Many cities and regions are being left off the map and have fewer and fewer transportation options to get from one city to the next. Who knows what that will mean for these people and regions in the future, but for now please take a look back at the history and stories of CVG’s Concourse C.
The fall of 1994 was a good time for regional airliner Comair, the company had just opened a second hub in its hometown at the Cincinnati/Northern Kentucky Regional Airport (CVG). Dubbed “Concourse C,” the building was an island in a stream of runways, accessible to passengers only via shuttle busses and the flights they arrived on. The concourse was always a center of human activity amongst the tarmac – featuring shops, eateries and over 50 gates to destinations across the continental United States.
It was a place where people reunited, strangers shared drinks between travels and employees fought the daily grind.
Comair was purchased by Delta Airlines in 2000 and both airlines plunged into bankruptcy protection by 2005. After emerging from bankruptcy in 2007, Delta began to scale back Comair flights and eventually relocated all operations to another section of the airport in 2008. Concourse C was left abandoned. In 2012, Delta completely folded Comair.
Today, Concourse C still remains out in the middle of the runways: no passengers, few visitors and closed off to the general public. It’s eerily quiet state is a stark contrast to the sea of humanity that once flowed through it. On a recent exclusive tour of the facility, I was able to make this short film in addition to several photographs.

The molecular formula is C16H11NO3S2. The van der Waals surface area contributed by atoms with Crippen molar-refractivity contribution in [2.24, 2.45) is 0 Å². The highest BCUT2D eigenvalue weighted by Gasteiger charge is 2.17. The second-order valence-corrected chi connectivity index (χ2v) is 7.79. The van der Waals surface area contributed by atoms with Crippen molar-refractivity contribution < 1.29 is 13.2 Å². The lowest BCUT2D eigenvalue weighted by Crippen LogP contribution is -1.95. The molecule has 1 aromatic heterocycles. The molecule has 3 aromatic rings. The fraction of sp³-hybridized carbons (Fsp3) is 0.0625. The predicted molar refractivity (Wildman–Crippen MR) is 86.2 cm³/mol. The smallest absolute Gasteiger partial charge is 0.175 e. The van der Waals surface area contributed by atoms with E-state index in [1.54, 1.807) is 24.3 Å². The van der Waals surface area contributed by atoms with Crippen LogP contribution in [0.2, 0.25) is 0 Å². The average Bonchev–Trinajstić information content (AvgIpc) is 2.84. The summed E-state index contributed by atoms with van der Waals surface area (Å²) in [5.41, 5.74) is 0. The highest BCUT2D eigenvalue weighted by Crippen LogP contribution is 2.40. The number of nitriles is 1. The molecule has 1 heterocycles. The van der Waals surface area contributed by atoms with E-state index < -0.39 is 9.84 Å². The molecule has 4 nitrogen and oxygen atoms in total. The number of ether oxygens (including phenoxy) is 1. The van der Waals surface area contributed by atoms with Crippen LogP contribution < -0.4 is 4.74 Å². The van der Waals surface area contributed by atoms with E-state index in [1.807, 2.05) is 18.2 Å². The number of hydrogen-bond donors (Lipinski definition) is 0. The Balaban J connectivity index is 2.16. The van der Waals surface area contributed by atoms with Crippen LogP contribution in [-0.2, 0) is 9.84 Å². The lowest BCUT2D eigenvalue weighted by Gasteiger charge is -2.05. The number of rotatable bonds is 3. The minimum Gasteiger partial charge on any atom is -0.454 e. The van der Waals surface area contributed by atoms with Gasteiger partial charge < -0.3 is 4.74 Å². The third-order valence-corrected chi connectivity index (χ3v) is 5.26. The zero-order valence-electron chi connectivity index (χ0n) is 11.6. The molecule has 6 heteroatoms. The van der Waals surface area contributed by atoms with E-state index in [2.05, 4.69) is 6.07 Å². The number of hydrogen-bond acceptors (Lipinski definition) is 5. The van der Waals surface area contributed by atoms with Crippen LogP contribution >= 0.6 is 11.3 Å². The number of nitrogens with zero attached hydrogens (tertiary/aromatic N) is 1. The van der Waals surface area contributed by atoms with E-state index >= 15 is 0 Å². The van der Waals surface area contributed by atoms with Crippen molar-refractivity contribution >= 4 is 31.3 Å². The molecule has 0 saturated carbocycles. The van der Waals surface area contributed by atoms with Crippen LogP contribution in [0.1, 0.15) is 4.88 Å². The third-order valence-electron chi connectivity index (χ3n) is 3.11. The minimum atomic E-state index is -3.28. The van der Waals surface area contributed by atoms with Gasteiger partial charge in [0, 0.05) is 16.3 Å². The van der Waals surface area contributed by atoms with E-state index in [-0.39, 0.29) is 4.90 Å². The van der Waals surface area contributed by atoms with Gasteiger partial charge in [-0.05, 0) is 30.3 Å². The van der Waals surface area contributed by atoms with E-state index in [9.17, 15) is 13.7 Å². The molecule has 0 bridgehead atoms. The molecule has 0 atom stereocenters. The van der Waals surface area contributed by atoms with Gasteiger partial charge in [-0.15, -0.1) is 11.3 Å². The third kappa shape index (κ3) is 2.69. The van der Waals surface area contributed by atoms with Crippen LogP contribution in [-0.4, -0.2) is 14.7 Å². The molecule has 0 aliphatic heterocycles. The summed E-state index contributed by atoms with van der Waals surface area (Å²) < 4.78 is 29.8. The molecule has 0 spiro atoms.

While Congress continues to be totally inept and unable to pass a comprehensive transportation bill, the new Secretary of Transportation is getting settled into his new role. It appears as though Anothony Foxx will pursue a similar multi-modal agenda as his predecessor. More from Streetsblog Capitol Hill:
The effect of federal dithering over funding isn’t lost on Foxx, but the administration just isn’t ready to make any concrete proposals. While he said sequestration was a “blunt instrument” that has dealt a “tough blow” to the transportation sector, he didn’t offer a revenue solution that would allow more spending without deficit spending.